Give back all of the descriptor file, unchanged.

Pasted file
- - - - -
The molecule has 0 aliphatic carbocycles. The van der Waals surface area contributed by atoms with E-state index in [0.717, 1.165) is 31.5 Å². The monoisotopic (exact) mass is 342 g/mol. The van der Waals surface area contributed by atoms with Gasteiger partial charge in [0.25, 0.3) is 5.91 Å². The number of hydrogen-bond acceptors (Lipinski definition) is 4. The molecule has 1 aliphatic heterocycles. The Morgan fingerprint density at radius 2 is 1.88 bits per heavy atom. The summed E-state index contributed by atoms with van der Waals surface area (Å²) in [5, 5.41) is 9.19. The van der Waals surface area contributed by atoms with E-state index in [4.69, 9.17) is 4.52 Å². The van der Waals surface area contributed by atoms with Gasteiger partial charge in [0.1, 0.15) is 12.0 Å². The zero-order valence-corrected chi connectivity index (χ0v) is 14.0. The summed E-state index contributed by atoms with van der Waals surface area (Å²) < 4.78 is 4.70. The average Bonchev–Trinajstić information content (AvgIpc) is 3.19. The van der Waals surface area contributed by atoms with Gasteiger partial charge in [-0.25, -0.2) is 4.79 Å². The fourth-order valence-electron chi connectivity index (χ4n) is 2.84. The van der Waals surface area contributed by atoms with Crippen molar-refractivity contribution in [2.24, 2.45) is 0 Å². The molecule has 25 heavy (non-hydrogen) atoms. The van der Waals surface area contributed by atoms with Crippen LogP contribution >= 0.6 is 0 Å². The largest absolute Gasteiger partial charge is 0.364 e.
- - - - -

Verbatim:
The molecule has 0 aliphatic carbocycles. The van der Waals surface area contributed by atoms with E-state index in [0.717, 1.165) is 31.5 Å². The monoisotopic (exact) mass is 342 g/mol. The van der Waals surface area contributed by atoms with Gasteiger partial charge in [0.25, 0.3) is 5.91 Å². The number of hydrogen-bond acceptors (Lipinski definition) is 4. The molecule has 1 aliphatic heterocycles. The Morgan fingerprint density at radius 2 is 1.88 bits per heavy atom. The summed E-state index contributed by atoms with van der Waals surface area (Å²) in [5, 5.41) is 9.19. The van der Waals surface area contributed by atoms with E-state index in [4.69, 9.17) is 4.52 Å². The van der Waals surface area contributed by atoms with Gasteiger partial charge in [0.1, 0.15) is 12.0 Å². The zero-order valence-corrected chi connectivity index (χ0v) is 14.0. The summed E-state index contributed by atoms with van der Waals surface area (Å²) < 4.78 is 4.70. The average Bonchev–Trinajstić information content (AvgIpc) is 3.19. The van der Waals surface area contributed by atoms with Gasteiger partial charge in [-0.25, -0.2) is 4.79 Å². The fourth-order valence-electron chi connectivity index (χ4n) is 2.84. The van der Waals surface area contributed by atoms with Crippen molar-refractivity contribution in [2.24, 2.45) is 0 Å². The molecule has 25 heavy (non-hydrogen) atoms. The van der Waals surface area contributed by atoms with Crippen LogP contribution >= 0.6 is 0 Å². The largest absolute Gasteiger partial charge is 0.364 e.